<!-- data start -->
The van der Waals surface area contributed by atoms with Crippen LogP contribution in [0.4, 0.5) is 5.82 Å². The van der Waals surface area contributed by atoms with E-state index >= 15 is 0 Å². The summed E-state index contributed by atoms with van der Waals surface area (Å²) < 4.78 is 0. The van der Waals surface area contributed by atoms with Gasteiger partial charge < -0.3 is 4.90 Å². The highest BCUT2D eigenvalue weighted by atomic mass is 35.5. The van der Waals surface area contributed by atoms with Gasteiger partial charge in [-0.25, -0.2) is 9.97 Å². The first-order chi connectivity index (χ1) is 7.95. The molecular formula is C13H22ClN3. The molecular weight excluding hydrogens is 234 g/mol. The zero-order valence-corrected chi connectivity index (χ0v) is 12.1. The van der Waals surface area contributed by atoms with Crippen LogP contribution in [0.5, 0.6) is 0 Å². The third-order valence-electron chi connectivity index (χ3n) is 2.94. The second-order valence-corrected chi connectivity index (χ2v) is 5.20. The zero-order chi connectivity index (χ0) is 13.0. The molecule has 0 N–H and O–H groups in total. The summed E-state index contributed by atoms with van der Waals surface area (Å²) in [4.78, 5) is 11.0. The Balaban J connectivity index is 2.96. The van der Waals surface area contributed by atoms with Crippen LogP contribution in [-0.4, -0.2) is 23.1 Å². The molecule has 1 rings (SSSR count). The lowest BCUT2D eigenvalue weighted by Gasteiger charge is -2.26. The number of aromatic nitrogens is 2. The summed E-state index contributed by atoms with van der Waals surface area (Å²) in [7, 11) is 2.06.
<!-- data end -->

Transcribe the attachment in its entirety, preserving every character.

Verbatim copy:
The van der Waals surface area contributed by atoms with Crippen LogP contribution in [0.4, 0.5) is 5.82 Å². The van der Waals surface area contributed by atoms with E-state index >= 15 is 0 Å². The summed E-state index contributed by atoms with van der Waals surface area (Å²) < 4.78 is 0. The van der Waals surface area contributed by atoms with Gasteiger partial charge < -0.3 is 4.90 Å². The highest BCUT2D eigenvalue weighted by atomic mass is 35.5. The van der Waals surface area contributed by atoms with Gasteiger partial charge in [-0.25, -0.2) is 9.97 Å². The first-order chi connectivity index (χ1) is 7.95. The molecular formula is C13H22ClN3. The molecular weight excluding hydrogens is 234 g/mol. The zero-order valence-corrected chi connectivity index (χ0v) is 12.1. The van der Waals surface area contributed by atoms with Crippen LogP contribution in [0.5, 0.6) is 0 Å². The third-order valence-electron chi connectivity index (χ3n) is 2.94. The second-order valence-corrected chi connectivity index (χ2v) is 5.20. The zero-order chi connectivity index (χ0) is 13.0. The molecule has 0 N–H and O–H groups in total. The summed E-state index contributed by atoms with van der Waals surface area (Å²) in [4.78, 5) is 11.0. The Balaban J connectivity index is 2.96. The van der Waals surface area contributed by atoms with Crippen LogP contribution in [-0.4, -0.2) is 23.1 Å². The molecule has 1 rings (SSSR count). The lowest BCUT2D eigenvalue weighted by Gasteiger charge is -2.26. The number of aromatic nitrogens is 2. The summed E-state index contributed by atoms with van der Waals surface area (Å²) in [7, 11) is 2.06.